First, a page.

About the 1940 Census
The National Archives released the 1940 census to the public on April 2, 2012 after a mandatory 72-year waiting period. This website, designed and hosted by Archives.com, provides access to digital images of the census – more than 3.8 million pages.
The 1940 census was taken in April 1940 (official date was April 1, though entries were recorded throughout early April). The Federal government requires a census to be taken once every ten years for the apportionment of members of the U.S. House of Representatives. The first census was taken in 1790. Over the years, the format of census schedules changed and more questions were asked.
See the Glossary for an explanation of common terms used throughout this website.
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Introduction to the 1940 census
Census records are the only records that describe the entire population of the United States on a particular day. The 1940 census is no different. The answers given to the census takers tell us, in detail, what the United States looked like on April 1, 1940, and what issues were most relevant to Americans after a decade of economic depression.
The 1940 census reflects economic tumult of the Great Depression and President Franklin D. Roosevelt's New Deal recovery program of the 1930s. Between 1930 and 1940, the population of the Continental United States increased 7.2% to 131,669,275. The territories of Alaska, Puerto Rico, American Samoa, Guam, Hawaii, the Panama Canal, and the American Virgin Islands comprised 2,477,023 people.
Besides name, age, relationship, and occupation, the 1940 census included questions about internal migration; employment status; participation in the New Deal Civilian Conservation Corps (CCC), Works Progress Administration (WPA), and National Youth Administration (NYA) programs; and years of education.
Some questions asked in earlier years were moved to the supplemental census, a 5 percent sampling of the population (or two people listed on every page of the census).
Unlike more recent censuses, the 1940 census was taken entirely by census enumerators going door to door and collecting information. If a person wasn't home when the census taker came, the census taker would make a return visit. People who were counted on return visits are listed at the end of the regular pages for the enumeration district on pages that begin with number 61.
There were also separate pages for people living in a hotel tourist home, or trailer camp. These people were to be counted on April 8th and 9th. Their census information begins on page 81A for each enumeration district. Sometimes the entries for people who were enumerated later and those in tourist homes and trailer camps are less than one page each, while they can go on for several pages in large urban areas. In some enumeration districts, there were no such entries and do not have a page 61 or page 81.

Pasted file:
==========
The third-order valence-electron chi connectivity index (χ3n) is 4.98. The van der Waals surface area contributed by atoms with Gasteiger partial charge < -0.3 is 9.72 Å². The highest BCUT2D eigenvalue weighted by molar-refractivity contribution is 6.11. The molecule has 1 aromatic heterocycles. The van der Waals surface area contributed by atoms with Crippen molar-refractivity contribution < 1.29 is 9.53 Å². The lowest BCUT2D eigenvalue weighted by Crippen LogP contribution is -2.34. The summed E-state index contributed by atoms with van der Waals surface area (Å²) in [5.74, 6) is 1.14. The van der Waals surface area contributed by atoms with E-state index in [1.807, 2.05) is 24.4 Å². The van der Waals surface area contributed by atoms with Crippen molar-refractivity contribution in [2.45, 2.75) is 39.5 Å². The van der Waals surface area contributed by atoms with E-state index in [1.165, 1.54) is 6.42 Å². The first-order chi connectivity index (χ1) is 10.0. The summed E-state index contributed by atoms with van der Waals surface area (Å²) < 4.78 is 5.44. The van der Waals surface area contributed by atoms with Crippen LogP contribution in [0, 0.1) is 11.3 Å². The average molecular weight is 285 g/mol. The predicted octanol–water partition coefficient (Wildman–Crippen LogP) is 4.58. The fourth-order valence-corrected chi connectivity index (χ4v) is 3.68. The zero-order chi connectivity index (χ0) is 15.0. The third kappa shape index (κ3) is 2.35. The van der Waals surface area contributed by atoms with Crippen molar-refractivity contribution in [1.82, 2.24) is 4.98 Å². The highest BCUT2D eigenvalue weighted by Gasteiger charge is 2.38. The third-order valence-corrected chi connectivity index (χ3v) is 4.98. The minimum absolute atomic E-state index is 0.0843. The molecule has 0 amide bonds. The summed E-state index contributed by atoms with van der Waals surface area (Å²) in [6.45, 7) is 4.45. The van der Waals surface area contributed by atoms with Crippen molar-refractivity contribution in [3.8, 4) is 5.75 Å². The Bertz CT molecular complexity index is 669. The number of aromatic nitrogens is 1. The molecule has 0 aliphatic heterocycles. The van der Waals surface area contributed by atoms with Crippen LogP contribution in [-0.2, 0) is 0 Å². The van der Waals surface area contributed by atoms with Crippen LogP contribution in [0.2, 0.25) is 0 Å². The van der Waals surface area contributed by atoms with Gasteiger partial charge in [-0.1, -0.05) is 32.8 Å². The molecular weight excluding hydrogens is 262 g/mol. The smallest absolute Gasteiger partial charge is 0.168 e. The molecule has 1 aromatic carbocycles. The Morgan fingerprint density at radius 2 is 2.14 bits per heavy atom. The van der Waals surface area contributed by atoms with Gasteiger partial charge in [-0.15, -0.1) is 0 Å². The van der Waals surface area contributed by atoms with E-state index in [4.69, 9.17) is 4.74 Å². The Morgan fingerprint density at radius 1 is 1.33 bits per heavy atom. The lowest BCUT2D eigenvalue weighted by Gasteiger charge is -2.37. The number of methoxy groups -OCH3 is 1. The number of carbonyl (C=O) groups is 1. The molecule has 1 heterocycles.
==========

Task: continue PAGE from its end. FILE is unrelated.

Internal migration: The Census Bureau, interested in internal migration, asked everyone where he or she lived on April 1, 1935. The census also asked if people were living at the same address in 1940 as they had been on April 1, 1935.
Employment status: The census asked 13 questions about the employment status of people 14 years old and older. Included were new questions about the "Amount of money, wages, or salary received (including commissions)" (column 32) and "Did this person receive income of $50 or more from sources other than money wages or salary (Y or N)" (column 33).
New Deal programs: The census asked if anyone in the household during the week of March 24–30, 1940, was at work on, or assigned to, public emergency work projects conducted by the WPA, the NYA, the CCC, or state or local work relief agencies. The WPA, established May 6, 1935, developed programs to move unemployed workers from relief to jobs. The WPA workers, among other things, rebuilt the national infrastructure, wrote guides to the 48 states, worked in the arts and theater, and assisted with disaster relief. The NYA, established under the WPA, gave part-time jobs to high school and college students to earn money to continue their education. The CCC, created March 31, 1933, employed men aged 18–25 in conservation work in the national parks and forests.
Supplement schedules: At the bottom of each schedule, a supplementary census asked additional questions of two people enumerated on preselected lines on the form. The question of the parents' birthplace was moved to the supplemental schedule, in columns 36–37. Veterans (columns 39–41) were asked if they served in the World War, Spanish-American War, Philippine Insurrection, or Boxer Rebellion and if in a Regular Establishment (Army, Navy, or Marine Corps), peacetime service only, or another war or expedition. The supplemental schedule also asked about participation in two national insurance plans—Social Security and Railroad Retirement (columns 42–44).
Territorial censuses: The 1940 census includes territorial censuses for Alaska, American Samoa, Guam, Hawaii, Panama Canal, Puerto Rico, and American Virgin Islands.
Every ten years since 1790, the federal census has provided a snapshot of the American public. The 1940 census recorded that critical period in American history as the country was still recovering from the Great Depression and before its entry into World War II. This census will prove to be invaluable to genealogists, historians, demographers, and others for years to come.